John Lennon’s Sister Wants Beatles Fans to Buy Parts of Strawberry Field
Immortalized in the 1967 track “Strawberry Fields Forever,” the real Strawberry Field was a Salvation Army children’s home that was demolished in the ‘70s. The campaign aims to raise funds for a new support hub and visitor experience to be built on the site. Bricks from the original building are being sold for approximately $100 each, complete with a presentation box, limited-edition numbered to 2,500, and an embossed hologram.
“We want to open it to the public for the very first time, so that visitors can celebrate and enjoy it now and forever,” the Salvation Army said on the Strawberry Field website. “The visitor experience will tell the story of the Salvation Army, the children’s home that once stood here and the part that Strawberry Field played in the life of John Lennon and the Beatles. We will create a new training and work placement hub for young people with learning disabilities, where they can learn skills, gain work experience, grow in confidence and achieve. You can help us bring Strawberry Field back to life.”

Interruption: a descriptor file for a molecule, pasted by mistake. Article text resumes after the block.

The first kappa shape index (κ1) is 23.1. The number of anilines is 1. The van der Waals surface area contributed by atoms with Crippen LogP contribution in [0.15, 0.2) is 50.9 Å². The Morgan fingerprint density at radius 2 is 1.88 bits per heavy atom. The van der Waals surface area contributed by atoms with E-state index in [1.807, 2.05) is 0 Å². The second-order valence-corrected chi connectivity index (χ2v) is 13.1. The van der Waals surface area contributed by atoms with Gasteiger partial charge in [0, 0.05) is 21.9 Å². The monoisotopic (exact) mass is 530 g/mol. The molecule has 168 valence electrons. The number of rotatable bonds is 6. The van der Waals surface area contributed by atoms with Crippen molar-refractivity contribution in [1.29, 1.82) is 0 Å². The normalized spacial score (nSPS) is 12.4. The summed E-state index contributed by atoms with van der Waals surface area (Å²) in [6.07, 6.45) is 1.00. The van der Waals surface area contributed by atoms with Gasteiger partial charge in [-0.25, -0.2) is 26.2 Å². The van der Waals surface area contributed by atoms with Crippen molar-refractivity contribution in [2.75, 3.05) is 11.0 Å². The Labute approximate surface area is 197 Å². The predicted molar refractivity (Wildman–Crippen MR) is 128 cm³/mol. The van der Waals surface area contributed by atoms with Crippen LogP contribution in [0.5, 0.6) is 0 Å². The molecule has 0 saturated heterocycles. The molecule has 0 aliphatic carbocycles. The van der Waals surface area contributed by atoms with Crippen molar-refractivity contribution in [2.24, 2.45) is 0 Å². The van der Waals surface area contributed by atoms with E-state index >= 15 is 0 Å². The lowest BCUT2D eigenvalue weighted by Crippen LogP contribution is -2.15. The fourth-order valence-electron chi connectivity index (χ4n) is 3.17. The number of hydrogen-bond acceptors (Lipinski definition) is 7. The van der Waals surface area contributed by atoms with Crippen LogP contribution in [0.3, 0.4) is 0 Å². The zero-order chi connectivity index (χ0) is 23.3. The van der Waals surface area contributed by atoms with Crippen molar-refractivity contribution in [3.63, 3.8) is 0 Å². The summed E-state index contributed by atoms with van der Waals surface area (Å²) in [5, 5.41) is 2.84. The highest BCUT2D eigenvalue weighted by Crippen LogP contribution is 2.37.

Julia Baird, Lennon’s half-sister, is all for it. “I am sure that all Beatles fans will find a way to support this significant project that will bring hope to so many young adults with learning disabilities," she said. "With Fathers' Day coming soon, what better present could there be for lovers of ‘Strawberry Fields Forever.’”
The track, which was originally intended to appear on Sgt Pepper’s Lonely Hearts Club Band, but released as a single instead, is widely regarded as one of the Beatles’ chief achievements in psychedelic rock, while its video is a key moment in the development of promo films.
Lennon thought of "Strawberry Fields Forever" as one of his best works. “It's real, you know," he said in a 1970 interview. "It's about me, and I don't know anything else really. The only true songs I ever wrote were 'Help!' and 'Strawberry Fields Forever.'"